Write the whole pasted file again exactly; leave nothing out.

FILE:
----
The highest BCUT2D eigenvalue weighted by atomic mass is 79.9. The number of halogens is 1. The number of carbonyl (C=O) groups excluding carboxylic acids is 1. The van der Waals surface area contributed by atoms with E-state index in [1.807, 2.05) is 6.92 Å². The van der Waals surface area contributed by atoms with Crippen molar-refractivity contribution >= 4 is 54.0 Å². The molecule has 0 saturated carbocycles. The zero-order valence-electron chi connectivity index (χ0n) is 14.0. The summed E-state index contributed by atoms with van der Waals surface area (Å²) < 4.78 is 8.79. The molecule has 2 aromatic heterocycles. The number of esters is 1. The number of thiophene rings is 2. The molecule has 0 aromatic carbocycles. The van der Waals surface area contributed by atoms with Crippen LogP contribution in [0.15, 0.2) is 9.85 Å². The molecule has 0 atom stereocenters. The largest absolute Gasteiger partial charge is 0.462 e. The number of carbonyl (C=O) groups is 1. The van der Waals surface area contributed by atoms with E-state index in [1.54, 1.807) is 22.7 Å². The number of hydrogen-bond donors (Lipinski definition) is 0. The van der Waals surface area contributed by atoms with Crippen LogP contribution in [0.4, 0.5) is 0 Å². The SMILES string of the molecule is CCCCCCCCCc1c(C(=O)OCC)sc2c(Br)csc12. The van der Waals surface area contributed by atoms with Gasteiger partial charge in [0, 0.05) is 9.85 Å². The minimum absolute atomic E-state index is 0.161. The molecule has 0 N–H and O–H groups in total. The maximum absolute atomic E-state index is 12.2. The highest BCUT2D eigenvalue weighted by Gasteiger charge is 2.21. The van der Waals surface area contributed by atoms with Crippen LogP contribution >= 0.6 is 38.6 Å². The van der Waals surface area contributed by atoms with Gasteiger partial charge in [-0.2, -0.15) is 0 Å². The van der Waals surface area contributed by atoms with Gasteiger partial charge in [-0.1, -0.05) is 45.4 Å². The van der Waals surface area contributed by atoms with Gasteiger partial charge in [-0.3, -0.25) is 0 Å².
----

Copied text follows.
The highest BCUT2D eigenvalue weighted by atomic mass is 79.9. The number of halogens is 1. The number of carbonyl (C=O) groups excluding carboxylic acids is 1. The van der Waals surface area contributed by atoms with E-state index in [1.807, 2.05) is 6.92 Å². The van der Waals surface area contributed by atoms with Crippen molar-refractivity contribution >= 4 is 54.0 Å². The molecule has 0 saturated carbocycles. The zero-order valence-electron chi connectivity index (χ0n) is 14.0. The summed E-state index contributed by atoms with van der Waals surface area (Å²) < 4.78 is 8.79. The molecule has 2 aromatic heterocycles. The number of esters is 1. The number of thiophene rings is 2. The molecule has 0 aromatic carbocycles. The van der Waals surface area contributed by atoms with Crippen LogP contribution in [0.15, 0.2) is 9.85 Å². The molecule has 0 atom stereocenters. The largest absolute Gasteiger partial charge is 0.462 e. The number of carbonyl (C=O) groups is 1. The van der Waals surface area contributed by atoms with E-state index in [1.54, 1.807) is 22.7 Å². The number of hydrogen-bond donors (Lipinski definition) is 0. The van der Waals surface area contributed by atoms with Crippen LogP contribution in [0.4, 0.5) is 0 Å². The SMILES string of the molecule is CCCCCCCCCc1c(C(=O)OCC)sc2c(Br)csc12. The van der Waals surface area contributed by atoms with Gasteiger partial charge in [0, 0.05) is 9.85 Å². The minimum absolute atomic E-state index is 0.161. The molecule has 0 N–H and O–H groups in total. The maximum absolute atomic E-state index is 12.2. The highest BCUT2D eigenvalue weighted by Gasteiger charge is 2.21. The van der Waals surface area contributed by atoms with Crippen LogP contribution >= 0.6 is 38.6 Å². The van der Waals surface area contributed by atoms with Gasteiger partial charge in [-0.2, -0.15) is 0 Å². The van der Waals surface area contributed by atoms with Gasteiger partial charge in [-0.1, -0.05) is 45.4 Å². The van der Waals surface area contributed by atoms with Gasteiger partial charge in [-0.3, -0.25) is 0 Å².